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D-cell battery capacity testing

Single-use D-cells bought in foreign countries were tested to get a rough idea of battery capacity (in mAH) in order to compare the overall value in purchasing disposable batteries as opposed to rechargeable ones. As battery capacity is a function of the C-rate at which the current is drawn, one type of circuit for a typical current rate was chosen for all tests. Each battery was placed into said circuit, and voltage and current data was monitored until the battery discharged to well beyond the set cut-off voltage (described below).

After building a few different circuits, a simple constant-resistance circuit was chosen for all subsequent battery testing. A simple arduino sketch logged the voltage (and subsequently, current) data onto a microcard.  The circuit was designed to draw an average of 100mA of  current when the battery was fresh. This value would decrease naturally as the power available was slowly depleted.


schematic, showing a simple bjt switch for fast ‘high current’ pulses, in an attempt to gather state of charge information from internal resistance calculations circuit


circuit, meant to allow fast high pulses

A current of 100mA is a rate that is typical for standard uses of D-cells – for example, the LED flashlight bought in Mali uses two D-cells and pulls roughly 100mA of current, when the D-cells are fresh (still at ~1.5 volts). The light from the flashlight dims as the power supply voltage is decreased, shutting off at ~0.8 volts. These values are in line with the industry standard of turning off battery capacity testing at 0.8 volts and confirm our practice of counting mAH’s accrued to the same point. The foreign-bought D-cells brought into the lab were all designated “R20”, while the U.S.-bought Duracell batteries are “LR20”. This signifies a difference in battery composition. While the Duracell is alkaline-based, the foreign D-cells were all of a zinc-carbon chemistry, that is known to have a lower typical capacity (~8000 mAH instead of the alkaline’s 12,000 mAH, presumably at a current around 100-200mAH). Zinc-carbon batteries have low energy-density, short shelf-life, and also commonly leak through their outer casings, as these are the negative zinc terminals. All of these typical characteristics were noticeable during testing, as high C-rates fried the R20’s and leaks occurred often, during and after testing. Below is a picture of the zinc-chloride paste leaking through the outer casing of one D-cell:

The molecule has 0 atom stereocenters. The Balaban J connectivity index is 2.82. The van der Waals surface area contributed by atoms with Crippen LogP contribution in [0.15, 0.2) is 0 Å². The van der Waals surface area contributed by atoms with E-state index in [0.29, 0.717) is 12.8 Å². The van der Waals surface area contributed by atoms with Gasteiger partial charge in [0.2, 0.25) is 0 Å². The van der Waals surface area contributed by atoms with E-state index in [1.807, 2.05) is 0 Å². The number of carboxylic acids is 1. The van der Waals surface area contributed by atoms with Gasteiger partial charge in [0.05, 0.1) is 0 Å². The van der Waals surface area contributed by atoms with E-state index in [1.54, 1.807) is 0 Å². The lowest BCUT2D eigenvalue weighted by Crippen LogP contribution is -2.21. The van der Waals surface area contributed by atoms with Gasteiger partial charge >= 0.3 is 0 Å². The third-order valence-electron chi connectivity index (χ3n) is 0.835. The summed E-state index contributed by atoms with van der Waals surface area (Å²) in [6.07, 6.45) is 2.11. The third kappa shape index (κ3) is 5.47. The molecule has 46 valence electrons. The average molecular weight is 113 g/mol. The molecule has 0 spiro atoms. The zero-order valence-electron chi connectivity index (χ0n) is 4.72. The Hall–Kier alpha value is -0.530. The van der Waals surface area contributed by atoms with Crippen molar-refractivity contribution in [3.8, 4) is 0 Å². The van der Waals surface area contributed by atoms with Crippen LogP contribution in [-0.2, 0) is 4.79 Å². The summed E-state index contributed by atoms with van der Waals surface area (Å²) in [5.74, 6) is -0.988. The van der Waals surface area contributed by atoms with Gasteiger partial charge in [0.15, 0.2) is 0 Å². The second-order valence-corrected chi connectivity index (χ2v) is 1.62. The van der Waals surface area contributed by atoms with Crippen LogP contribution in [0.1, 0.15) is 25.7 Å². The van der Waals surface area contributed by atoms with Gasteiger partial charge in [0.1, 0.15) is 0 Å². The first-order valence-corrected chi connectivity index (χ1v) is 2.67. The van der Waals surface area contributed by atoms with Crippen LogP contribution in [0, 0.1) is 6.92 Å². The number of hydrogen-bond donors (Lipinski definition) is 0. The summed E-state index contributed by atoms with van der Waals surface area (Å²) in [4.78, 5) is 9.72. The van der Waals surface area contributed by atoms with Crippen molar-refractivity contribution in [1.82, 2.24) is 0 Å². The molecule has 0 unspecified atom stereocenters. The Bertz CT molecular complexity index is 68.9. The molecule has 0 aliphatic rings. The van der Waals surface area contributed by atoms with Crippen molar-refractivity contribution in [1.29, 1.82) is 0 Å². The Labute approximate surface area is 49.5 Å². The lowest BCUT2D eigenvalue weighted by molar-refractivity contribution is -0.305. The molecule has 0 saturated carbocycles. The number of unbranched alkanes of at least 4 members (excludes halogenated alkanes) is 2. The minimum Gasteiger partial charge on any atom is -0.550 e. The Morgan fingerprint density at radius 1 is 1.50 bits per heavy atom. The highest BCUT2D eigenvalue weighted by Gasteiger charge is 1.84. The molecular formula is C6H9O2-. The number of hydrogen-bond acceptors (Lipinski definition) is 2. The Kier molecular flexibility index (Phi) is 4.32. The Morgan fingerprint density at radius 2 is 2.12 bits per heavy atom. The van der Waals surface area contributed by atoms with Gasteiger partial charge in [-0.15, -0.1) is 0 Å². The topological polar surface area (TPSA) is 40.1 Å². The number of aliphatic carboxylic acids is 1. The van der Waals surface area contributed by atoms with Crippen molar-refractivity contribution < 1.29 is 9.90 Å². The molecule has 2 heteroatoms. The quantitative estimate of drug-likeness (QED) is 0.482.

leaking D cell

The foreign-bought zinc-based D-cell batteries delivered on average less than 25% of the energy delivered by the U.S. Duracell battery. Although 75% capacity would be ideal (if one were to use the 8000mAH vs. 12,000 mAH alkaline capacity approximation), when battery prices were taken into account, most R20 brands performed on par with the U.S. D-cell, and a few brands even surpassed the Duracell in performance per cost (see Figure below).


Although foreign zinc-based D-cells are prone to leaking (perhaps damaging equipment), have short shelf-lives and low energy-density (all of which are likely worsened by high temperatures), if used for specific applications (such as low-power devices), most of the brands tested in this study delivered at least 80% as much energy (mAH) as the U.S. Duracell when relative costs were taken into account. A few brands even outperformed Duracell in this capacity/USD comparison. Converting these energy/cost values from mAH to kwh (assuming average voltage was around 1.1 volts), the Duracell delivers 0.0076 kwh/USD for a relatively expensive $131/kwh. The best performing foreign R20 D-cell, the ‘Panasonic Special’, gave 0.0128 kwh/USD, or $77.8/kwh.

A typical rechargeable D-cell rated at 10,000mAH capacity costs (online in the U.S.) roughly $56 (per 8-pack), while a solar 4-in-1 charger is $30. Normalizing to one D-cell that has a cycle life of around 500 (typical of an NiMH battery), it can be shown that the energy delivered (until batteries need replacement) is approximately 344,800 mAH per USD, roughly equivalent to 0.379 kwh/USD or $2.6/kwh. Although this is a rough estimation that only takes into consideration manufacturer’s ideal specs, prices for rechargeable batteries and chargers may still have room to drop. This means that, for those with or without grid electricity, it makes economic sense to invest in rechargeable batteries.  For those not connected to the grid (or those who must purchase expensive electricity), further investment in a small solar charger would alleviate extra charging costs.

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